The indispensable corollary to the EMIR II proposal is the recommendation to amend Article 22 of our Statute, which was unanimously adopted by the ECB’s Governing Council last June. The General Court in Luxembourg held in its judgment in 2015 that it would be for the ECB to request the EU legislature to amend Article 22, should the ECB consider that having the power to regulate CCPs is necessary for the proper performance of its tasks under the Treaties. In particular, revising Article 22 is a necessary step for us to carry out the tasks foreseen under EMIR II. Considering the risks the ECB faces with regard to the implementation and transmission of its monetary policy, it is imperative that it be equipped with the necessary tools vis-à-vis CCPs, particularly in a crisis situation.
I want to make clear that such measures would aim to address risks in a limited number of areas which are crucial for the implementation of the single monetary policy and the smooth operation of payment systems, which ultimately affect our primary objective of maintaining price stability as mandated by the Treaties. Areas of particular relevance from this perspective are liquidity arrangements, settlement processes, collateral, margins and interoperability arrangements. Let me add that such measures would only be triggered in the event of a clear threat to the conduct of our monetary policy, and would in no way encroach upon the prerogatives of CCP supervisors or the frameworks established by EU legislators. The ECB will act only within its competence, which is to formulate and implement the monetary policy of the euro area. Furthermore, any measures taken on this basis would need to be proportionate, and fully justified by the need to fulfil our monetary policy tasks. I also want to stress that, as a rule, the implementation of the regime for non-EU countries should continue to rely as much as possible on cooperation with, and deferral to, local authorities.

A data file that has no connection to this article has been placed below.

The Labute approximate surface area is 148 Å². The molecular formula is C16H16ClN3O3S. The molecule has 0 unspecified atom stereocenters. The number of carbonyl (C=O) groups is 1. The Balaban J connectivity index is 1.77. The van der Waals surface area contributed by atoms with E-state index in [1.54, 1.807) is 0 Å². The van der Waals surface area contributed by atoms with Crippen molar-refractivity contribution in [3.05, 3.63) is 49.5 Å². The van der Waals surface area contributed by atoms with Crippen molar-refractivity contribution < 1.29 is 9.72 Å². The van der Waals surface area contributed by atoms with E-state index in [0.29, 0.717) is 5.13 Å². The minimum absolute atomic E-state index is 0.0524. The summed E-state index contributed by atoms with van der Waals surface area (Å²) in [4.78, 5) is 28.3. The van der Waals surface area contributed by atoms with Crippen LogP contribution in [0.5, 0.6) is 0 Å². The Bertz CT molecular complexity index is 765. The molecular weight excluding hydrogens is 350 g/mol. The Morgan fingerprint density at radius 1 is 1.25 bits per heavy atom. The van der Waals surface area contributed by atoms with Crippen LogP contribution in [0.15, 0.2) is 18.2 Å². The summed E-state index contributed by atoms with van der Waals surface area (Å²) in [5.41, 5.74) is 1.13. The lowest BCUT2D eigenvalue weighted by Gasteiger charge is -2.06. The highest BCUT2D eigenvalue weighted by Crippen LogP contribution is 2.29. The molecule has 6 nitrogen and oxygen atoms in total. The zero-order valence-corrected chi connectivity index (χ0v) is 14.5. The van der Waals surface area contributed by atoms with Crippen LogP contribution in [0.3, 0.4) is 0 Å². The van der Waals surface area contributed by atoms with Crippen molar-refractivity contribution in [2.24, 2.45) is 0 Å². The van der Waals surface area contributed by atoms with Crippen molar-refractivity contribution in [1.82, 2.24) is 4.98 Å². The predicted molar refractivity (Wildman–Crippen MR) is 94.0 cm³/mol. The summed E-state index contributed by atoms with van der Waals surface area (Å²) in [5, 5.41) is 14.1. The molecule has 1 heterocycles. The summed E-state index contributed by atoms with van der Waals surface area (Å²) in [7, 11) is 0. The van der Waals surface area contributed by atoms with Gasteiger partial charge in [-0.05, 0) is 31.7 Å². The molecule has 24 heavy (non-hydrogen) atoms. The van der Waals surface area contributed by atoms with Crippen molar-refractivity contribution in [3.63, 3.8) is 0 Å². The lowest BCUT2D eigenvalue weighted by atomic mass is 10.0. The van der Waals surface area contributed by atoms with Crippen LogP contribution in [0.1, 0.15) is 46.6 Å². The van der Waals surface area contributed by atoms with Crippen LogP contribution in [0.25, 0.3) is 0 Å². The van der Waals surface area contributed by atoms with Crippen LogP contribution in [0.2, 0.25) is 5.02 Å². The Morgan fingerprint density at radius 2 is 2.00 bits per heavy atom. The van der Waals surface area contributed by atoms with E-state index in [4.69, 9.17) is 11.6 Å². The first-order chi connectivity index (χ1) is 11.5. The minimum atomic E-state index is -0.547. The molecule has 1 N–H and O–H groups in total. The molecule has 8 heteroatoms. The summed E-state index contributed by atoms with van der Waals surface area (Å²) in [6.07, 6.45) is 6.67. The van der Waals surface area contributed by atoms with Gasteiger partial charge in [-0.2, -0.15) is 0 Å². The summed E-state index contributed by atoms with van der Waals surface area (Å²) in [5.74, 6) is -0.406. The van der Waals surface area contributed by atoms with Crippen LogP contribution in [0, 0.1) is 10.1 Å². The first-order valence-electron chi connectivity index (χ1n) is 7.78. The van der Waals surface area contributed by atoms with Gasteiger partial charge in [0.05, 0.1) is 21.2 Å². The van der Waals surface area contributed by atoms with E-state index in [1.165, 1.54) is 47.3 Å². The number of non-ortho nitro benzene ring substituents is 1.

Let me also stress the crucial importance of finalising the adoption of key pieces of EU legislation – such as EMIR II – well in advance of Brexit, in order to be prepared for all possible contingencies, including a no-deal scenario. Failing to do so could leave central banks and supervisors without the appropriate tools to handle the risks linked to systemic euro CCPs operating outside the umbrella of EU regulation. Naturally, we are available to provide any assistance in the context of these discussions.
Finally, we should not overlook the systemic cross-border implications of central clearing within the EU. We should therefore also strive to achieve enhanced supervisory convergence within the Union. This would contribute to ensuring the integrity of the Single Market and a level playing field, consistent with the objectives of the capital markets union. The European Parliament can play a key role in furthering these objectives.
Let me conclude.
Our monetary policy measures have had tangible benefits for the euro area economy. Further policy initiatives are however needed to reduce vulnerabilities, strengthen resilience in crisis situations and increase growth potential. Only ambitious policies will deliver concrete benefits for the people of Europe.
This is also what our common history tells us. This year marks the 25th anniversary of the Single Market and of the Maastricht Treaty’s entry into force. Those were bold decisions and we continue to benefit from them today: goods, people, services and capital can move freely and EU legislation ensures that commensurate rights and obligations apply throughout our Union. With the creation of Economic and Monetary Union (EMU) we went further by adopting the single currency.
It is in this spirit that I look forward to the coming months and the pivotal discussions we will have on reforming EMU governance.
Thank you for your attention. I am at your disposal for questions.
 See “Low inflation in the euro area: Causes and consequences”, ECB Occasional Paper Series, No 181, January 2017.
 See “Domestic and global drivers of inflation in the euro area”, ECB Economic Bulletin, Issue 4 /2017.
 General Court’s judgment in Case T-496/11 United Kingdom of Great Britain and Northern Ireland v European Central Bank. ECLI: EU:T:2015:133.